Zac Braunagel: I started wrestling Greco my sophomore year of high school. I didn’t do Greco state or anything like that, but I did freestyle state and I won. So, the coaches called my dad and told him they wanted me to wrestle Greco. He said, Okay, sure. My first Greco tournament was going to be the Cadet Duals. I didn’t know how to wrestle Greco so I asked them (the coaches) if they could show me a few things. JD Oliva told me the first thing that I needed to do was to keep my elbows at the ribs and I won’t get out of position, and how if I did that it would be really hard for people to score on me. Then he showed me an arm drag, and that has kind of taken me to where I am now. Those are the roots. I try to stick to that, and so far it has done pretty good for me.

That’s basically it. He told me to keep my elbows at my ribs and don’t let opponents get underneath them, and I’ll be fine. That’s what I have been working with and it has stuck. It has worked. If it ain’t broke, don’t fix it.

5PM: If you would, describe the difference between winning Fargo, and winning the Junior World Team Trials.

ZB: Winning Fargo I guess was the first major step I’ve taken in Greco and there were way more matches in Fargo that I had. At the Trials, I think I had four matches, whereas at Fargo I think I had eight, or maybe nine. Just how big of a tournament it is, that was the biggest difference. At Fargo, the guy I had in the finals was Jack Jessen and I had wrestled him three or four times prior. It was more of a familiar thing. There weren’t really nerves or anything like that. We had wrestled each other so many times and I knew what he was going to do and he knew what I was going to do. That’s why it was a back-and-forth kind of match.

At the Trials, my first two matches I think lasted about a minute or a minute-and-a-half. Then in the finals it was right to a best-of-three so it wasn’t too much wrestling involved before the finals. But then in the finals, I found a way to get it done. I guess the biggest difference was that I had way more people to wrestle at Fargo compared to the Trials.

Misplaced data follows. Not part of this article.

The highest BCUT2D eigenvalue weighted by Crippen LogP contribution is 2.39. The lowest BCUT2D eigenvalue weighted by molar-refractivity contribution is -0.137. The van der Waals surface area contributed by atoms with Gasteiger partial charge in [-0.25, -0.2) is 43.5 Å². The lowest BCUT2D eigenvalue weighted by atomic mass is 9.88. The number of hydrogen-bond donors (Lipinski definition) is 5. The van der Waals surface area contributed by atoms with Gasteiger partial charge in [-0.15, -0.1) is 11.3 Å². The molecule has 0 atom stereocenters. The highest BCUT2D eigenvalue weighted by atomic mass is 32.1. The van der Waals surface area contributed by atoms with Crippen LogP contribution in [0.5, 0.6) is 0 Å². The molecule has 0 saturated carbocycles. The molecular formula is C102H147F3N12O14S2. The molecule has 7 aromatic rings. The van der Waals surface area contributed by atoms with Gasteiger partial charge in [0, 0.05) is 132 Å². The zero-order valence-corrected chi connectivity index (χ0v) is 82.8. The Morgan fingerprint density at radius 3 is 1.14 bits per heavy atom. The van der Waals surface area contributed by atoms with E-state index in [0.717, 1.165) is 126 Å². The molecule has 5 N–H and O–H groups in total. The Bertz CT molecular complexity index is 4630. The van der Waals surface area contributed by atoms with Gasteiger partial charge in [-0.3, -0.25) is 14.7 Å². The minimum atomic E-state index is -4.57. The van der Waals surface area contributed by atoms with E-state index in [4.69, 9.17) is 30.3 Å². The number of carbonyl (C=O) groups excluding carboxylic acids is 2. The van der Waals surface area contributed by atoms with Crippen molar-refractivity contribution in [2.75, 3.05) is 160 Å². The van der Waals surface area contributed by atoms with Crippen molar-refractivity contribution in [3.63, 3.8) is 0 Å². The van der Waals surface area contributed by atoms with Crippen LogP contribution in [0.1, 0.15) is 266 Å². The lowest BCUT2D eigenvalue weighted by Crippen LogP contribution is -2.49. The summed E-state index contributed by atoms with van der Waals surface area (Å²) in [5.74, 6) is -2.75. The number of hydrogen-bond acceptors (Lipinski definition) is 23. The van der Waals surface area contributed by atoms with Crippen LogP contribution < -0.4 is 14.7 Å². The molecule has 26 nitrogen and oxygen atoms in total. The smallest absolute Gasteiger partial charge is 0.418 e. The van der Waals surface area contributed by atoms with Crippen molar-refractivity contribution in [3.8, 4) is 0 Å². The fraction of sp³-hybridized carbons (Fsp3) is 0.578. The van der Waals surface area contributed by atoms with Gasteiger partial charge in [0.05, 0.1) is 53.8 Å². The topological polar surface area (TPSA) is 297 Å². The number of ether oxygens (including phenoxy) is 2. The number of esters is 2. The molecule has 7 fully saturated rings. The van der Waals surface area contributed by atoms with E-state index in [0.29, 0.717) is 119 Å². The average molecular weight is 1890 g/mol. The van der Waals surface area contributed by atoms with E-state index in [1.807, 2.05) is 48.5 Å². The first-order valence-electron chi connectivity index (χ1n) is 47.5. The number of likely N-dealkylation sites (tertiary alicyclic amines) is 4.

5PM: Do you elevate one over the other in your mind?

ZB: Well, I mean, one meant more. Obviously, the Trials meant more because it led to me representing Team USA at the World Championships. That one obviously has more value to me. But Fargo was special to me, too, because both my brother (Danny) and I won the same year. It was big for me, big for my family. So no, I don’t elevate one over the other for that reason, because my brother and I did Fargo together. That was a pretty big deal to me. I’m a big family guy. We’re a really close family, so doing that together was huge for us.

5PM: Your first time overseas came once you made the Junior Team, is that correct?

ZB: Yes. My first time overseas was actually freestyle at the Pan-Ams, and then Finland for Greco last summer.

5PM: What was the main difference you noticed for yourself in terms of style and how foreigners compete?

Zac Braunagel: The biggest difference for me was the par terre game. I knew that my par terre defense had to be better, especially over there, but I didn’t know how much better. And then when I got there, guys at the Finland camp were just throwing me around. I was getting straight lifted and reverse lifted. It was really pissing me off for a while. We were there for two weeks and it was pissing me off. I hate to get scored on because I’m a competitive guy.

When we were out there, Nate (Engel) was with us and we worked on it. Then on the last day, I might have gotten lifted once and we did par terre go’s for an hour-and-a-half. So I made big jumps there with my par terre game. I would say the biggest difference is their ability to lift you out of nowhere. Their par terre game is way better than it is here. That is one thing I have been working on lately, especially with Joe (Rau).

5PM: I once wrote that you profile as an excellent Senior because your base, your position, is really solid, which you have had working in your favor for a few years now. As you have gained experience and now having traveled overseas, do you see that yourself? How on your feet you seem to have a natural developed feel for the positional integrity Greco demands?